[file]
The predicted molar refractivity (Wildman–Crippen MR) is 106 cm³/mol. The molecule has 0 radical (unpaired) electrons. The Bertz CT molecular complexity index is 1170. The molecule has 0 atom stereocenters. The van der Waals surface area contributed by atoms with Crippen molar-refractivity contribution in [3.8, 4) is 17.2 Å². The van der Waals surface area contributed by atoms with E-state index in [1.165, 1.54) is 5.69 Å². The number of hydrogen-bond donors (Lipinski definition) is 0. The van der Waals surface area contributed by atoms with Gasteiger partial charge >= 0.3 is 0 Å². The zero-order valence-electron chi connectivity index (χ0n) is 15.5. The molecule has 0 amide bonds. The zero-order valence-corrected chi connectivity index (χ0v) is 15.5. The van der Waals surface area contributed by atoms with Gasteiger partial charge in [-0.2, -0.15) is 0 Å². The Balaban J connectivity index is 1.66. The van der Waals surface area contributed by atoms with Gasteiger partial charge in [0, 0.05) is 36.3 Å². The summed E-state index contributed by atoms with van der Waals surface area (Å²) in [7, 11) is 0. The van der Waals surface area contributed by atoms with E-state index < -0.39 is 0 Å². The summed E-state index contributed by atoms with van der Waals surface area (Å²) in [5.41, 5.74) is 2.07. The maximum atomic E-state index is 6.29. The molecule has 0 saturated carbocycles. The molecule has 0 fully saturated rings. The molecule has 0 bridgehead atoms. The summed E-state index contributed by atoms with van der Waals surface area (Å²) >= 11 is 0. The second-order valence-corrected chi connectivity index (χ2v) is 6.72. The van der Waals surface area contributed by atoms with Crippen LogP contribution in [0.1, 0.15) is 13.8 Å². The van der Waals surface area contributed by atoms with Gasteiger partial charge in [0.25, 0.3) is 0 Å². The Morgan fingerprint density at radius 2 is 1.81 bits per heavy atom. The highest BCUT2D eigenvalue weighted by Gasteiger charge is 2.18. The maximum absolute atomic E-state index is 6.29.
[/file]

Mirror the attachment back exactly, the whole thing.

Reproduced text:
The predicted molar refractivity (Wildman–Crippen MR) is 106 cm³/mol. The molecule has 0 radical (unpaired) electrons. The Bertz CT molecular complexity index is 1170. The molecule has 0 atom stereocenters. The van der Waals surface area contributed by atoms with Crippen molar-refractivity contribution in [3.8, 4) is 17.2 Å². The van der Waals surface area contributed by atoms with E-state index in [1.165, 1.54) is 5.69 Å². The number of hydrogen-bond donors (Lipinski definition) is 0. The van der Waals surface area contributed by atoms with Gasteiger partial charge >= 0.3 is 0 Å². The zero-order valence-electron chi connectivity index (χ0n) is 15.5. The molecule has 0 amide bonds. The zero-order valence-corrected chi connectivity index (χ0v) is 15.5. The van der Waals surface area contributed by atoms with Gasteiger partial charge in [-0.2, -0.15) is 0 Å². The Balaban J connectivity index is 1.66. The van der Waals surface area contributed by atoms with Gasteiger partial charge in [0, 0.05) is 36.3 Å². The summed E-state index contributed by atoms with van der Waals surface area (Å²) in [7, 11) is 0. The van der Waals surface area contributed by atoms with E-state index < -0.39 is 0 Å². The summed E-state index contributed by atoms with van der Waals surface area (Å²) in [5.41, 5.74) is 2.07. The maximum atomic E-state index is 6.29. The molecule has 0 saturated carbocycles. The molecule has 0 fully saturated rings. The molecule has 0 bridgehead atoms. The summed E-state index contributed by atoms with van der Waals surface area (Å²) >= 11 is 0. The second-order valence-corrected chi connectivity index (χ2v) is 6.72. The van der Waals surface area contributed by atoms with Crippen LogP contribution in [0.1, 0.15) is 13.8 Å². The van der Waals surface area contributed by atoms with Gasteiger partial charge in [0.25, 0.3) is 0 Å². The Morgan fingerprint density at radius 2 is 1.81 bits per heavy atom. The highest BCUT2D eigenvalue weighted by Gasteiger charge is 2.18. The maximum absolute atomic E-state index is 6.29.